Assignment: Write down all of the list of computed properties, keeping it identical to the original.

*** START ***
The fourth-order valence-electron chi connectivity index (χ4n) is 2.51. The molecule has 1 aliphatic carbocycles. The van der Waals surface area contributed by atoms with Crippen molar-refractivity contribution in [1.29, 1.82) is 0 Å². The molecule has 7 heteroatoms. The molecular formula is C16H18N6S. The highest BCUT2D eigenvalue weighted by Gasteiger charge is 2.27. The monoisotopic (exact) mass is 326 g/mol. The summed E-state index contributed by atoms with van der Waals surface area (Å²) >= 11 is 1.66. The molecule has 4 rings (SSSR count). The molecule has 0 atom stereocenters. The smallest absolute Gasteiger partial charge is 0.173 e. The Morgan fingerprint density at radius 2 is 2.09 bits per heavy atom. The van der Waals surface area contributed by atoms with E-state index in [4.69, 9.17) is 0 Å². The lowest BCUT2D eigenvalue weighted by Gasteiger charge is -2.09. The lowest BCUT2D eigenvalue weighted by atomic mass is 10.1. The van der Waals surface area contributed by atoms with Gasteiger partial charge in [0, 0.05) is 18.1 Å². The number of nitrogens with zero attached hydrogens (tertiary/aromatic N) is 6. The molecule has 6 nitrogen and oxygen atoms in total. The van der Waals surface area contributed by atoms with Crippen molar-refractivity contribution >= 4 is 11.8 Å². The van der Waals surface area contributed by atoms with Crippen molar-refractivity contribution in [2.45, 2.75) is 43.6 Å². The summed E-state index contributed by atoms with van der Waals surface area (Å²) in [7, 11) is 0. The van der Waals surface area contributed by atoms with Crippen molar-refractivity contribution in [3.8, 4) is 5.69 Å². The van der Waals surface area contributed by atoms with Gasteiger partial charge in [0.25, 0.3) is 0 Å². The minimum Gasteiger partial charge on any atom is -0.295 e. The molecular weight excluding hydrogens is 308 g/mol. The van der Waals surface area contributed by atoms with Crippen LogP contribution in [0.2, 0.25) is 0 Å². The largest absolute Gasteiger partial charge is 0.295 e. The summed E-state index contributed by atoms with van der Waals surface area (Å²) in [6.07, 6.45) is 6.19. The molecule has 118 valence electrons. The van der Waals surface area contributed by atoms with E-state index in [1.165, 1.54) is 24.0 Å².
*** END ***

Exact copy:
The fourth-order valence-electron chi connectivity index (χ4n) is 2.51. The molecule has 1 aliphatic carbocycles. The van der Waals surface area contributed by atoms with Crippen molar-refractivity contribution in [1.29, 1.82) is 0 Å². The molecule has 7 heteroatoms. The molecular formula is C16H18N6S. The highest BCUT2D eigenvalue weighted by Gasteiger charge is 2.27. The monoisotopic (exact) mass is 326 g/mol. The summed E-state index contributed by atoms with van der Waals surface area (Å²) >= 11 is 1.66. The molecule has 4 rings (SSSR count). The molecule has 0 atom stereocenters. The smallest absolute Gasteiger partial charge is 0.173 e. The Morgan fingerprint density at radius 2 is 2.09 bits per heavy atom. The van der Waals surface area contributed by atoms with E-state index in [4.69, 9.17) is 0 Å². The lowest BCUT2D eigenvalue weighted by Gasteiger charge is -2.09. The lowest BCUT2D eigenvalue weighted by atomic mass is 10.1. The van der Waals surface area contributed by atoms with Gasteiger partial charge in [0, 0.05) is 18.1 Å². The number of nitrogens with zero attached hydrogens (tertiary/aromatic N) is 6. The molecule has 6 nitrogen and oxygen atoms in total. The van der Waals surface area contributed by atoms with Crippen molar-refractivity contribution >= 4 is 11.8 Å². The van der Waals surface area contributed by atoms with Crippen molar-refractivity contribution in [2.45, 2.75) is 43.6 Å². The summed E-state index contributed by atoms with van der Waals surface area (Å²) in [7, 11) is 0. The van der Waals surface area contributed by atoms with Crippen molar-refractivity contribution in [3.8, 4) is 5.69 Å². The van der Waals surface area contributed by atoms with Gasteiger partial charge in [0.25, 0.3) is 0 Å². The minimum Gasteiger partial charge on any atom is -0.295 e. The molecular weight excluding hydrogens is 308 g/mol. The van der Waals surface area contributed by atoms with Crippen LogP contribution in [0.2, 0.25) is 0 Å². The largest absolute Gasteiger partial charge is 0.295 e. The summed E-state index contributed by atoms with van der Waals surface area (Å²) in [6.07, 6.45) is 6.19. The molecule has 118 valence electrons. The van der Waals surface area contributed by atoms with E-state index in [1.165, 1.54) is 24.0 Å².